At the tiny, bodega-like food store right in town, meant for just pantry staples and basic fresh foods, I can buy both goat milk and cow's milk yogurt, bacon pre-cut into cubes, tubs of fromage blanc (that I nearly mistook for yogurt), really good mustard, store-brand creme fraiche, fleur de sel, the best kind of lentils, a small packet of various dried herbs, vanilla sugar, a small selection of produce that's quite decent quantity, and foie gras.
If I walk to the fromagerie two blocks away, I can get about 15 different kinds of goat cheese (from aged to fresh, and some that are shaped like pyramids!), raw honey, hazelnut and walnut oils, raw milk camembert (illegal in the US), sheep's milk yogurt, individual servings of panna cotta, and salted caramel that comes in large squeeze bottles (I've resisted so far, but I fear it's only a matter of time before I succumb...)
At the butcherie, there are tons of different sausages (boudin noir and boudin blanc! I'll write about these two magnificent creations in a future post), rotisserie chickens, rilletes, pâtés, plenty of cuts of meat that I've never seen before, different kinds of poultry that I can't even identify, rabbit, single-serving quiches that are delicious, and other prepared foods that I haven't explored yet, as well as something that looks like cole slaw, but instead of cabbage it's just shredded meat, which I think is kind of brilliant.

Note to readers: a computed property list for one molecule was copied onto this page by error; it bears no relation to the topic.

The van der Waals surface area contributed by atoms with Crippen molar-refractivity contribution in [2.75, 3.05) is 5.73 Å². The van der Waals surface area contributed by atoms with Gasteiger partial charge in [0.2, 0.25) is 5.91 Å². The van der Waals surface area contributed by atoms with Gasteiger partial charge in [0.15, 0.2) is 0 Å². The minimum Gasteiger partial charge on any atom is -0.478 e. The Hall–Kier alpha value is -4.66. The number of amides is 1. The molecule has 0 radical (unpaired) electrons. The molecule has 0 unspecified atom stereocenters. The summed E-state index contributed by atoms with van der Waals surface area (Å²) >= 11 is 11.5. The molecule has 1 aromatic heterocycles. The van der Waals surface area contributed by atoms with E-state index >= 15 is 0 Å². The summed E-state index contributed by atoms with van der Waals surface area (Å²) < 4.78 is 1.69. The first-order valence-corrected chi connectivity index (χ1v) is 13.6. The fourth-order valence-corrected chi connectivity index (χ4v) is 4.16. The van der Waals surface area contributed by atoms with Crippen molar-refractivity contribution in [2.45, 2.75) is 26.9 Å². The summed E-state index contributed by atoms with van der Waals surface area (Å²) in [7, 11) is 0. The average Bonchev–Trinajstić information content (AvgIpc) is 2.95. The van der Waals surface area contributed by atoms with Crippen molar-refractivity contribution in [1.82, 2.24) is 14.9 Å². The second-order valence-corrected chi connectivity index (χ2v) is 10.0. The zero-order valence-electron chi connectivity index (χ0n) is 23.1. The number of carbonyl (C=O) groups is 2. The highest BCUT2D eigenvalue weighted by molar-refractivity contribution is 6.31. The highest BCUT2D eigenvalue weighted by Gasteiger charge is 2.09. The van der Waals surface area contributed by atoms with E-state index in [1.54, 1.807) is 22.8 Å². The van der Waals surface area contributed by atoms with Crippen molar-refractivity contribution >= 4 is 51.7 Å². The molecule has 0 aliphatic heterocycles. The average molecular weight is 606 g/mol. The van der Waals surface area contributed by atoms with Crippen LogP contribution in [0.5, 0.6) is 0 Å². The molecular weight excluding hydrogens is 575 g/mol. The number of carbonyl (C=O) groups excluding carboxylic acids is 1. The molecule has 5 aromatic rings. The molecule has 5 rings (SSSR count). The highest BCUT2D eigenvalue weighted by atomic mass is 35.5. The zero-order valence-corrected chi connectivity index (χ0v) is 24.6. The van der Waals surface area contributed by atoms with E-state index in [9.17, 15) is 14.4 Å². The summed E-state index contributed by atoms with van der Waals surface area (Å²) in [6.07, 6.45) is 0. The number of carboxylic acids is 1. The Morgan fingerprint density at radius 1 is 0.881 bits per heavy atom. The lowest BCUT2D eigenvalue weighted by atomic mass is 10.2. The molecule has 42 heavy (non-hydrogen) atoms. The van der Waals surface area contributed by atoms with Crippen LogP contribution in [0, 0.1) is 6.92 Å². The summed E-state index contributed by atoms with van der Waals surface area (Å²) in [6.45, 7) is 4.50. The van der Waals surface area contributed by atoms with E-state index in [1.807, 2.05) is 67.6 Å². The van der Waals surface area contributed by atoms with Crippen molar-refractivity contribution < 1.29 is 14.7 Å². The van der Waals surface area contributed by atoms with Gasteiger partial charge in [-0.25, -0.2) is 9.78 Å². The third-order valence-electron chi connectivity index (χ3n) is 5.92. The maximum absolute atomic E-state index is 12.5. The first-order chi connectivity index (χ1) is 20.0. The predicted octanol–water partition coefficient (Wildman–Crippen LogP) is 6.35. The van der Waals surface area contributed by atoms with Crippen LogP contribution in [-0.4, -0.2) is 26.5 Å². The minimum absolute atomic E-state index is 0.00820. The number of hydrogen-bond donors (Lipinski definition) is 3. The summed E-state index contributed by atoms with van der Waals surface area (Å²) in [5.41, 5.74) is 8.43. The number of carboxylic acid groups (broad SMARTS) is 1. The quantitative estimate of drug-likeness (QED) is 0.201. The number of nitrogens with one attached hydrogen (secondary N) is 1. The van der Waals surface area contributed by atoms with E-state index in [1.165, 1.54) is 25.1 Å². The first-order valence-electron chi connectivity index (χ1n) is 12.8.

At the charcuterie (yes! A whole separate shop for this!) there are even more kinds of pâté, plenty more sausages (god, I love sausages), different kinds of cured ham (including jambon de Sancerre!), and prepared foods as well.
There's of course several boulangeries where people just go and buy baguettes all the time (it's true!). Then there are several patisseries with the usual suspects as well (croissants, tarts, etc.) that I've done a good job of steering clear of, except today when I got a slice of prune tart (it's a regional speciality, I had to!) On Saturdays, three stalls set up in the main square (vegetables, poultry, and fish) and sell excellent quality stuff. (Side note: last week I met Joel, the man that runs the vegetable stalls. He was a chatty, nice guy, and was teasing me because the wind kept making my skirt float upwards which was embarrassing. But he gave me my leeks for free. So this is one way to get leeks for free in France.)